Tamara Thermitus, an accomplished civil litigation lawyer nomination stymied by politics

Maya Johnson

Tamara Thermitus, an accomplished Haitian-born civil litigation lawyer with the Department of Justice Canada, has found herself at the center of a political tug-of-war at the National Assembly over who should become the new head of the Quebec Human Rights Commission.
To be named to the position, Thermitus needs the support of at least two thirds of MNAs, but unanimity is preferred.
In the final days of the fall session at the National Assembly, the government and opposition parties sparred over her candidacy.
Earlier this month, La Presse reported that the Parti Quebecois was blocking her nomination, which was put forward by the Liberals. A source told the newspaper there were concerns Thermitus was too close to Liberal cabinet minister Dominique Anglade, who is also of Haitian origin. The same source also said Thermitus was considered “very pro-multiculturalism.”
If appointed, Thermitus would be the first Black person – and only the second woman – to oversee the organization since it was created in 1976.
Questioned about the report in La Presse, PQ leader Jean-Francois Lisee initially suggested the Liberals had not made enough of an effort to recommend an acceptable candidate.
“It’s the government’s duty to propose persons that can gather two thirds of the votes at the Assembly, so we’re asking them to try harder,” he said.
Justice minister Stephanie Vallee said she was stunned by the PQ’s position.
“I have no idea why they are refusing, but it’s creating a problem,” said Vallee. “I understand that we have a process here at the National Assembly, but it shouldn’t be politicized.”
The apparent stonewalling of Thermitus’s candidacy sparked outrage amongst her supporters, including other professionals in the Black community who posted their comments on Twitter with the hashtag #NommezTamara.
The Center for Research Action on Race Relations (CRAAR) issued a statement demanding to know why the PQ was blocking the nomination of a “highly qualified” candidate, saying Quebecers of all origins should be “very preoccupied.”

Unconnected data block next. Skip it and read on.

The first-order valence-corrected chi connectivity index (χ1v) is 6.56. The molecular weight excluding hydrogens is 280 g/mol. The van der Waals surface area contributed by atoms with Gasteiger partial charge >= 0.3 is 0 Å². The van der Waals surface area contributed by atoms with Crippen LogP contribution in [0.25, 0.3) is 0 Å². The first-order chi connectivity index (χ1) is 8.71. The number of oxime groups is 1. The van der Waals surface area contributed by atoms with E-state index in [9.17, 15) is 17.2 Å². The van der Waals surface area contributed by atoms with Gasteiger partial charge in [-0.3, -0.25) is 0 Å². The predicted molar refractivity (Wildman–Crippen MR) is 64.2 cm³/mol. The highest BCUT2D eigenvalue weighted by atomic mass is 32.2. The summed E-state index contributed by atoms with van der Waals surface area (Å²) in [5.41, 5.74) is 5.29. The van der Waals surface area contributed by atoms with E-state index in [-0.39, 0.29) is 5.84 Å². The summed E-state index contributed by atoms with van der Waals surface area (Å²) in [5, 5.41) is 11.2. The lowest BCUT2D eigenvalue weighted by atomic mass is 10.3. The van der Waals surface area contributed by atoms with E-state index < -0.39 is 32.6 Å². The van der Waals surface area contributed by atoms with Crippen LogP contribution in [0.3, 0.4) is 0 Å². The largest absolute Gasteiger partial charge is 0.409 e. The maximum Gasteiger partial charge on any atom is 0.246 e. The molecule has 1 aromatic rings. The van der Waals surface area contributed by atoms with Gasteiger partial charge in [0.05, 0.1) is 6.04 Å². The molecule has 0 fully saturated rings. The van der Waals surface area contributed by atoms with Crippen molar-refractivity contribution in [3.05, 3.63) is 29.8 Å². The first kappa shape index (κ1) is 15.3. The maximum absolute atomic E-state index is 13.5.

Faced with a growing controversy, within hours of confirming the party had rejected the nomination, the PQ leader reversed course.
Lisee said he and PQ justice critic Veronique Hivon spent the day reviewing the case.
“I looked at the file harder and closer and I came to the conclusion that she was the best candidate for the post,” said Lisee. “I’m very close to the Haitian community. I had conversations and contacts with many in the community. I think she is a candidate of great value. It’s going to be a great symbol for the Haitian community in Quebec, so I support the nomination.”
The Coalition Avenir Quebec, the second opposition party at the National Assembly, also initially refused to commit to supporting the nomination.
Thermitus, an award-winning anti-discrimination advocate who has worked extensively with indigenous communities, was the main negotiator for the federal government’s Truth and Reconciliation Commission. She has also served as president of the Quebec Bar’s Committee on Cultural Communities, and has been credited with flagging issues of racial discrimination within the legal profession. Thermitus was instrumental in developing a course on the social context of law, which is now a mandatory part of the curriculum for the Quebec Bar. She is also the first Black woman to win a Prix Mérite from the Quebec Bar.
Discussions about Thermitus’ nomination will resume when the National Assembly reconvenes in February.
Reached by telephone, Thermitus said she could not comment on the ongoing process.